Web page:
The accusations were so serious that the royal court instructed Jordan’s ambassador to France to protest to AFP’s chairman and chief executive. The court said it reserved the right to pursue legal action against AFP and its Amman bureau chief. But the charges, even if they aren’t true, as the palace insisted, struck a chord with many in Jordan, where mass protests have erupted over the last two months in protest.
“The king must not forget that Jordanians pledged allegiance to the Hashemites and not to the Yassin family,” a blogger going by the name of Maha said in an on-line debate following the AFP report.
Rulers’ wives maintain a carefully honed image, created through foundations devoted to popular, uncontroversial causes like education and the handicapped, frequent photo opportunities and, if all else fails, by press censorship. In Jordan, criticism of the royal family can result in prison time of up to three years.
But for Leila Ben Ali, the wife of the deposed Tunisian President Ben Ali, and Suzanne Mubarak, whose husband Husni Mubarak stepped down as Egypt’s leader last Friday, their images have been punctured over the last several weeks by the Wikileaks release of U.S. State Department cables.
Leila Ben Ali, a former hairdresser who married Tunisia’s leader in 1992, was active in charitable work and women’s rights. She founded the Basma Association in 2000 to help find jobs for the disabled, and was president of the Arab Women Organization (AWO), until January 15, a day after she and her husband were forced to flee the country.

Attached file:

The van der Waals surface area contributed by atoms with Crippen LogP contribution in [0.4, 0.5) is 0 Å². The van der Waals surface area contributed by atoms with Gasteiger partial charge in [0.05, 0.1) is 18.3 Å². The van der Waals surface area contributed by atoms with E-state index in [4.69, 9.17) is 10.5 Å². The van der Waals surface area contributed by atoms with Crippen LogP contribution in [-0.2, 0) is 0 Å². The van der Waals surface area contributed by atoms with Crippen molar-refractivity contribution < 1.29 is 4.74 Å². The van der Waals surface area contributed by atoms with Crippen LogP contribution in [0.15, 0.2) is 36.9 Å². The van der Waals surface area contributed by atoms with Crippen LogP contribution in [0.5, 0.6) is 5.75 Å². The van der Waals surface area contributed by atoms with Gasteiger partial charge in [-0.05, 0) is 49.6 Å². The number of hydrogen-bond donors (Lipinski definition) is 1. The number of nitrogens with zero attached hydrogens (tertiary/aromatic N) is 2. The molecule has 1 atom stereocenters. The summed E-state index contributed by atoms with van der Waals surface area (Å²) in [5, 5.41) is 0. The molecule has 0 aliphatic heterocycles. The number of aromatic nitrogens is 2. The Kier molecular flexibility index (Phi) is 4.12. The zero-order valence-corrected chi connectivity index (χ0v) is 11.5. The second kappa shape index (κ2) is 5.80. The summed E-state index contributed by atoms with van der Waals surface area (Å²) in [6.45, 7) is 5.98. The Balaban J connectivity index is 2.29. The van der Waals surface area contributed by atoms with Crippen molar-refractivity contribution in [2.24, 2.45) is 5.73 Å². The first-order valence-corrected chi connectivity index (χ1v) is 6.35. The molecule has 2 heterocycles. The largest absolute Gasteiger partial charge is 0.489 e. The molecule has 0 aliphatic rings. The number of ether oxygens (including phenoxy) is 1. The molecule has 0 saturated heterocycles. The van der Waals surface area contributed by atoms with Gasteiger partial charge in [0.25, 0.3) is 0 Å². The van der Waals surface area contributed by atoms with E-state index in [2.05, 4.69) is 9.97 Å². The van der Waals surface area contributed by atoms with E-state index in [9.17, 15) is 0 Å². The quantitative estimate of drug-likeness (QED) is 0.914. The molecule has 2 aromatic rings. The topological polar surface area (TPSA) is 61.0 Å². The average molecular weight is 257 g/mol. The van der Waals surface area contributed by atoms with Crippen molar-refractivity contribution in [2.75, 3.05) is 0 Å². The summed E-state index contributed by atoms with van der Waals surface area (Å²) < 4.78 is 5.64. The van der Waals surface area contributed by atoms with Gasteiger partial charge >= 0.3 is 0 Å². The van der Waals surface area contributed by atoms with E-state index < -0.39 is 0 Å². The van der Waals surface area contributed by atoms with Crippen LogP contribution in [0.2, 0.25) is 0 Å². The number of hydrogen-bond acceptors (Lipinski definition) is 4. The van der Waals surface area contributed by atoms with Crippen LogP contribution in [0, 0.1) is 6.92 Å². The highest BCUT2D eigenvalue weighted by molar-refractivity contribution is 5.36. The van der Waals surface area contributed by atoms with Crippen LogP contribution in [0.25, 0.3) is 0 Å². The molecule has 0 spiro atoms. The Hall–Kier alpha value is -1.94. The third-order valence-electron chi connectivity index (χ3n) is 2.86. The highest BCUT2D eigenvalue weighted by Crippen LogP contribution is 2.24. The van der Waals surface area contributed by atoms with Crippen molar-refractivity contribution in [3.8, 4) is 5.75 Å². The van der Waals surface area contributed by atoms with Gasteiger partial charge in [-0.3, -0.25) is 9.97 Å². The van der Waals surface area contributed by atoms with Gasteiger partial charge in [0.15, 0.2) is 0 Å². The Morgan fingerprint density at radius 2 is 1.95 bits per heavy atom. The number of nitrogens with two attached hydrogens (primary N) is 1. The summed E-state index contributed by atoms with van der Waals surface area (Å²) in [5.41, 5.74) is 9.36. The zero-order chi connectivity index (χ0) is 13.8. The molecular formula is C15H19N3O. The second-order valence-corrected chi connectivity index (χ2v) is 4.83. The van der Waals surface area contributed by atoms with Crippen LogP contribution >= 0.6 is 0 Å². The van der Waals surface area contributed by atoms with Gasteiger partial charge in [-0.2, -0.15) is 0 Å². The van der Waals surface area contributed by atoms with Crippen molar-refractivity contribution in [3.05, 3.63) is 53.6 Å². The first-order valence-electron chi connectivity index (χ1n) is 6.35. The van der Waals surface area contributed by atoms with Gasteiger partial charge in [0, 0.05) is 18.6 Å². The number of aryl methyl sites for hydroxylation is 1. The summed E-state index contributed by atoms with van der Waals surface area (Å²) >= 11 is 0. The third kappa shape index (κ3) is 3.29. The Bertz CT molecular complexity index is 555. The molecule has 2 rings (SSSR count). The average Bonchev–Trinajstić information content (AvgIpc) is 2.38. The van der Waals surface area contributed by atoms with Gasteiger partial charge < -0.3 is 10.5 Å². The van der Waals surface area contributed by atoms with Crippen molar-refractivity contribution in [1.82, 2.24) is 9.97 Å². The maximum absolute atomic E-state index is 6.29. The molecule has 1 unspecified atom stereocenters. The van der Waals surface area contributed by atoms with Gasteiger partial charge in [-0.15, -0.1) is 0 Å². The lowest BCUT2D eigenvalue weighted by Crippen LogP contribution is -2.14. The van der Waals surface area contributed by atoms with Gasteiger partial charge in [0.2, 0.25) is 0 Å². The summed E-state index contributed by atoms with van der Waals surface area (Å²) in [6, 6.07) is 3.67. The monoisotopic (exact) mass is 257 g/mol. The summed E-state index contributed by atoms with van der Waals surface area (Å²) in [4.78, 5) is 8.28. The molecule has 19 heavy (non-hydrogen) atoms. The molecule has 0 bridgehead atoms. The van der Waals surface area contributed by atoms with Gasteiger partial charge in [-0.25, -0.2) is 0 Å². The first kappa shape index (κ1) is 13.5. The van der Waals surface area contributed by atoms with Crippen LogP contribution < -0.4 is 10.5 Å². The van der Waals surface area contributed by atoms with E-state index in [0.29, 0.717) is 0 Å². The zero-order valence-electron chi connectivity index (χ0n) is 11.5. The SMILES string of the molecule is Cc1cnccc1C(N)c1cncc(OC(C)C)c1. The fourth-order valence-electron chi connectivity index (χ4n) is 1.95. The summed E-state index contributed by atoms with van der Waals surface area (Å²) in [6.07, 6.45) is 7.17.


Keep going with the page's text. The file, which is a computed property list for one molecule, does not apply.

The AWO, which promotes women’s “empowerment,” is a favorite of leaders’ spouses. It was founded at the behest of Suzanne Mubarak. Queen Rania chaired it from 2003 to 2005; Shaikha Sabeeka bint Ibrahim Al Khalifa, the wife of the king of Bahrain took over for the next two years; followed by Sheikha Fatima bint Moubarak, the third wife of the founder and first president of United Arab Emirates.
But in Tunisia, Leila Ben Ali was better known for self-dealing and nepotism, according to Wikileaks dispatches by Robert Godec, who was the U.S. Ambassador to Tunisia from 2006 to 2009. She was said to be disliked more than her husband.
“Ben Ali’s wife, Leila Ben Ali, and her extended family – the Trabelsis – provoke the great ire from Tunisians,” Godec wrote in 2008. “The president is often given a pass, with many Tunisians arguing that he is being used by the Trabelis clan and is unaware of their shady dealings.”
In addition to founding the AWO, Suzanne Mubarak oversaw a host of good
works in Egypt. She founded and chaired Integrated Care Society, which
builds school libraries, and the Egyptian Society for Childhood and
Development. She has been showered with awards and honorary degrees.
But, after 30 years as Egypt’s first lady, any goodwill she had earned